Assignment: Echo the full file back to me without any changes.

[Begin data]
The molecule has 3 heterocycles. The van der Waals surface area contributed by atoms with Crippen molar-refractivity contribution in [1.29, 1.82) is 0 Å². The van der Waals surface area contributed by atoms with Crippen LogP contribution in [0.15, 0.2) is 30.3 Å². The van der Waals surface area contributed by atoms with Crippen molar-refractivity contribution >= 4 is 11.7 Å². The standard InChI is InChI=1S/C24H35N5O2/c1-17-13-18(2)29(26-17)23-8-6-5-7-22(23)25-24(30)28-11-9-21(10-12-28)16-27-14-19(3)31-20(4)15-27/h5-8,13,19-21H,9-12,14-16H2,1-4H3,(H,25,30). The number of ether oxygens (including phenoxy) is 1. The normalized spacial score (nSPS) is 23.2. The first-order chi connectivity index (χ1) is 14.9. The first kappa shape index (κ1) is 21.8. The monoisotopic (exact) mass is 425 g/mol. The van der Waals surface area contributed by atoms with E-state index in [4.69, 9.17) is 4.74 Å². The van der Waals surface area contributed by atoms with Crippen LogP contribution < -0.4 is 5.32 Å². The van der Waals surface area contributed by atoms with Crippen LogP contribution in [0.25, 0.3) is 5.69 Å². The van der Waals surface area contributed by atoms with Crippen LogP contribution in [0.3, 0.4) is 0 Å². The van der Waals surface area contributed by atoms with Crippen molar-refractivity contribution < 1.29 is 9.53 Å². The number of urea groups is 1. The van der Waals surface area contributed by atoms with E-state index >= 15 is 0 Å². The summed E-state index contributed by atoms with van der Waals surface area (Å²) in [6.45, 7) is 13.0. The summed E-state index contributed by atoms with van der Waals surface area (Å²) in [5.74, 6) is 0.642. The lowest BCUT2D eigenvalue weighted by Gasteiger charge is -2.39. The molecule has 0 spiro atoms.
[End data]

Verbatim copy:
The molecule has 3 heterocycles. The van der Waals surface area contributed by atoms with Crippen molar-refractivity contribution in [1.29, 1.82) is 0 Å². The van der Waals surface area contributed by atoms with Crippen LogP contribution in [0.15, 0.2) is 30.3 Å². The van der Waals surface area contributed by atoms with Crippen molar-refractivity contribution >= 4 is 11.7 Å². The standard InChI is InChI=1S/C24H35N5O2/c1-17-13-18(2)29(26-17)23-8-6-5-7-22(23)25-24(30)28-11-9-21(10-12-28)16-27-14-19(3)31-20(4)15-27/h5-8,13,19-21H,9-12,14-16H2,1-4H3,(H,25,30). The number of ether oxygens (including phenoxy) is 1. The normalized spacial score (nSPS) is 23.2. The first-order chi connectivity index (χ1) is 14.9. The first kappa shape index (κ1) is 21.8. The monoisotopic (exact) mass is 425 g/mol. The van der Waals surface area contributed by atoms with E-state index in [4.69, 9.17) is 4.74 Å². The van der Waals surface area contributed by atoms with Crippen LogP contribution < -0.4 is 5.32 Å². The van der Waals surface area contributed by atoms with Crippen LogP contribution in [0.25, 0.3) is 5.69 Å². The van der Waals surface area contributed by atoms with Crippen LogP contribution in [0.3, 0.4) is 0 Å². The van der Waals surface area contributed by atoms with Crippen molar-refractivity contribution < 1.29 is 9.53 Å². The number of urea groups is 1. The van der Waals surface area contributed by atoms with E-state index >= 15 is 0 Å². The summed E-state index contributed by atoms with van der Waals surface area (Å²) in [6.45, 7) is 13.0. The summed E-state index contributed by atoms with van der Waals surface area (Å²) in [5.74, 6) is 0.642. The lowest BCUT2D eigenvalue weighted by Gasteiger charge is -2.39. The molecule has 0 spiro atoms.